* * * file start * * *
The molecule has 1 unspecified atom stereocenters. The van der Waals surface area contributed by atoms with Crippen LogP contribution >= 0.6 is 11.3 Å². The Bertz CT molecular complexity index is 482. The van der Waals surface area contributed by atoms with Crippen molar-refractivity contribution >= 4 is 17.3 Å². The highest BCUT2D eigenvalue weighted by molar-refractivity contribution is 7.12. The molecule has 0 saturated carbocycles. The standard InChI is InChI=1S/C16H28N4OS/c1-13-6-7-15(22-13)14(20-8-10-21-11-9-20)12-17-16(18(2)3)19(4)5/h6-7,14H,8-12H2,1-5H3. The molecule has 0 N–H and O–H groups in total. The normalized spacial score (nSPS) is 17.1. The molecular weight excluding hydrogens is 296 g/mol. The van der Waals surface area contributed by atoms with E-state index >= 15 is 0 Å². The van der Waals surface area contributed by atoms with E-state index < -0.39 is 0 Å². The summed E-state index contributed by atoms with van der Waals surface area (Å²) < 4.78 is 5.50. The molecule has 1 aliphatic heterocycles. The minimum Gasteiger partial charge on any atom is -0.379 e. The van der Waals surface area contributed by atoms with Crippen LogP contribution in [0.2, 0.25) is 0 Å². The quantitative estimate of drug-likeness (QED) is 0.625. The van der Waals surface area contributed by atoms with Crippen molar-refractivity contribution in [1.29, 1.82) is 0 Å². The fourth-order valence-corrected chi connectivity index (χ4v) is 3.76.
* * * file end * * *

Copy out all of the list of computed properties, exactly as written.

The molecule has 1 unspecified atom stereocenters. The van der Waals surface area contributed by atoms with Crippen LogP contribution >= 0.6 is 11.3 Å². The Bertz CT molecular complexity index is 482. The van der Waals surface area contributed by atoms with Crippen molar-refractivity contribution >= 4 is 17.3 Å². The highest BCUT2D eigenvalue weighted by molar-refractivity contribution is 7.12. The molecule has 0 saturated carbocycles. The standard InChI is InChI=1S/C16H28N4OS/c1-13-6-7-15(22-13)14(20-8-10-21-11-9-20)12-17-16(18(2)3)19(4)5/h6-7,14H,8-12H2,1-5H3. The molecule has 0 N–H and O–H groups in total. The normalized spacial score (nSPS) is 17.1. The molecular weight excluding hydrogens is 296 g/mol. The van der Waals surface area contributed by atoms with E-state index >= 15 is 0 Å². The van der Waals surface area contributed by atoms with E-state index < -0.39 is 0 Å². The summed E-state index contributed by atoms with van der Waals surface area (Å²) < 4.78 is 5.50. The molecule has 1 aliphatic heterocycles. The minimum Gasteiger partial charge on any atom is -0.379 e. The van der Waals surface area contributed by atoms with Crippen LogP contribution in [0.2, 0.25) is 0 Å². The quantitative estimate of drug-likeness (QED) is 0.625. The van der Waals surface area contributed by atoms with Crippen molar-refractivity contribution in [1.29, 1.82) is 0 Å². The fourth-order valence-corrected chi connectivity index (χ4v) is 3.76.